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The increase in reports of cyber threats over the past year has illuminated the Internet’s inherent dangers, thus raising concerns as to how to business owners can protect their companies from computer viruses and other looming security threats.

Although many companies are (rightfully) investing in high-quality anti-malware and anti-spyware software, the potential still exists to fall prey to cybercrime.

Cybercrime is a booming business and criminals’ tools continue to evolve in both sophistication and potential damage. Acquiring—usually by theft—and selling sensitive information is highly lucrative. Such information includes:

  • Passwords
  • Banking information
  • Credit/debit card numbers
  • Intellectual property

Additionally, cyber criminals often attempt to inject malicious software such as viruses, worms, and other malware to send spam, display advertising, or commit other nefarious and illegal activities.


According to Symantec, over three billion malware attacks occurred in 2010. This number has continued to climb, thus resulting in the development of more sophisticated software to protect sensitive personal and business data.

Even more recently, PWC reported that cybercrime rose from fourth to second place among types of economic crime. In a 2016 survey, over 25 percent of respondents reported having been affected by cybercrime, while 18 percent said they didn’t know if they had. Further, several respondents reported losses of over $5 million, with almost one-third of respondents reporting cybercrime losses of over $100 million.

So how can a company protect itself from computer viruses and other cyber threats? It’s important to first understand what those threats look like.

Types of Malware

Malware combines the words “malicious” and “software,” and it is an umbrella term for most types of computer threats installed on one’s computer without his/her consent or knowledge. Malware includes:

  • Spyware—to spy on computer users’ activities to steal sensitive information
  • Viruses—self-replicating software that can alter/destroy data or cripple systems
  • Adware—displays pop-up ads
  • Scareware—mimics legitimate anti-virus/anti-spyware products, thus encouraging users to download—and often pay for—an infected solution; also called rogue security software
  • Botnets—networks of infected computers that perform illicit activities
  • Worms—computer code that spreads on its own by scanning the infected computer for email addresses and then sending infected email messages to others
  • Trojan horses—malicious software programs that hide in other programs, enter the computer via a legitimate program, and place code into the operating system that the hacker can use to access the computer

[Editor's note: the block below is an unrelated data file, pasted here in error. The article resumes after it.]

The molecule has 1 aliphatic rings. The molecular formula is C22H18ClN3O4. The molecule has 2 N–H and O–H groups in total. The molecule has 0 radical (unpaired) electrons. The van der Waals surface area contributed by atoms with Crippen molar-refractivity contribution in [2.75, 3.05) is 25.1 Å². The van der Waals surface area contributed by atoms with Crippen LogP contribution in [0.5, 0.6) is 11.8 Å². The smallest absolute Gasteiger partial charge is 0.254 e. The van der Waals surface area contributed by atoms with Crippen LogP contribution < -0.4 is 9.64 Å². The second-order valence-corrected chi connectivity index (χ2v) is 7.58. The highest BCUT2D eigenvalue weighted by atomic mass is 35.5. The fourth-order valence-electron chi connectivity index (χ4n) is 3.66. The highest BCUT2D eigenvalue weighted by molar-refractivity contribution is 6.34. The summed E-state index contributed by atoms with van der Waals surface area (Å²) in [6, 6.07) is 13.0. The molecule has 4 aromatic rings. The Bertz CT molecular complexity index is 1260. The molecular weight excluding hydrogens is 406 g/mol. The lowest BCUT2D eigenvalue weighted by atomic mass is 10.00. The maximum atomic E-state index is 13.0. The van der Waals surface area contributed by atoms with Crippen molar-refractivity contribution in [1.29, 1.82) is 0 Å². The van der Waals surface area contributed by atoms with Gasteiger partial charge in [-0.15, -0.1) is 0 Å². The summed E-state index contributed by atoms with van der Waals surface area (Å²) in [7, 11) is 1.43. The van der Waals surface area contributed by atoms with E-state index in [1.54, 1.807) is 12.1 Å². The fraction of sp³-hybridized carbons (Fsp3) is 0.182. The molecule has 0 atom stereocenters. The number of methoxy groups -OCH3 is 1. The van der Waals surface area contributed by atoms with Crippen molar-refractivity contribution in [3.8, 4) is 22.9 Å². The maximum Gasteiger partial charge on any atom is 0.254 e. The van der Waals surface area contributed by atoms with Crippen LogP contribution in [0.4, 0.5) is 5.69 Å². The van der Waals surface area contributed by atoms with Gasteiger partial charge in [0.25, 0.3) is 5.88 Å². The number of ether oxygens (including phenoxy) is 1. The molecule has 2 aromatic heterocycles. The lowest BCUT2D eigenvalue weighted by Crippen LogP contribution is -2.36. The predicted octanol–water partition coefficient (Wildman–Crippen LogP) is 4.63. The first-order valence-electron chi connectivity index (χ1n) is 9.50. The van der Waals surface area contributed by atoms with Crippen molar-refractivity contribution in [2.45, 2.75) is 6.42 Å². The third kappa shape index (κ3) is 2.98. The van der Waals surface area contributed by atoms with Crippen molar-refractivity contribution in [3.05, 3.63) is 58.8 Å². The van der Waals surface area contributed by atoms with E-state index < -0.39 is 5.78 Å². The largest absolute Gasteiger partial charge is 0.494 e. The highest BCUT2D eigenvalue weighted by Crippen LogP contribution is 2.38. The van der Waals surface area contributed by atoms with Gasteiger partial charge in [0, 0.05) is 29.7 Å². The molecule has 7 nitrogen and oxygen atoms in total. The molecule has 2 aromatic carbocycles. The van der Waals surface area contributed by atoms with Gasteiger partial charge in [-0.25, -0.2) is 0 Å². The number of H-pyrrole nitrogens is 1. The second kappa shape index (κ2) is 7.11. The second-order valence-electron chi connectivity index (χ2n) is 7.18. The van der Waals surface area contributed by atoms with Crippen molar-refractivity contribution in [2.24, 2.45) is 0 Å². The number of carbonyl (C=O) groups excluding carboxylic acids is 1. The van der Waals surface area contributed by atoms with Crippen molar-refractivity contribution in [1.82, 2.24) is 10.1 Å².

How Malware is Spread

A computer can become infected with malware through:

  • Infected email attachments
  • Downloaded software
  • Email links
  • Social media websites
  • Instant messages
  • Infected removable storage like thumb drives, for example

Preventing Malware Infection

All individuals and companies should worry because any computer can be the victim of malware. Knowledge and prevention are key.

  1. Install quality, professional, business-grade anti-virus software. These types update more frequently and provide greater real-time protection against emerging vulnerabilities.
  2. Ensure all anti-malware applications are current. They all require regular database and signature updates, and it is imperative for users to keep licenses current as well.
  3. Perform daily scans to add another layer of protection to the myriad potential threats lurking around the Internet.
  4. Disable auto-run to prevent certain viruses from automatically attaching and installing themselves to all connected media.
  5. Disable email image previews, especially in Outlook.
  6. Never click on email links or attachments unless they are first scanned for viruses, even if they are from a trusted source.
  7. Employ the anti-malware’s applications such as browser plug-ins, link protection, and pop-up blockers.
  8. Ensure employees never enter any sensitive information on any web page to which they haven’t manually navigated.
  9. Employ a hardware-based firewall for greater reliability than is offered with software-based firewalls, even professional-grade ones.
  10. Use DNS protection to prevent a compromised DNS server from directing employees to unauthorized web servers.

For more information about how you can protect your company from cybercrime, including cyber liability insurance, please contact us.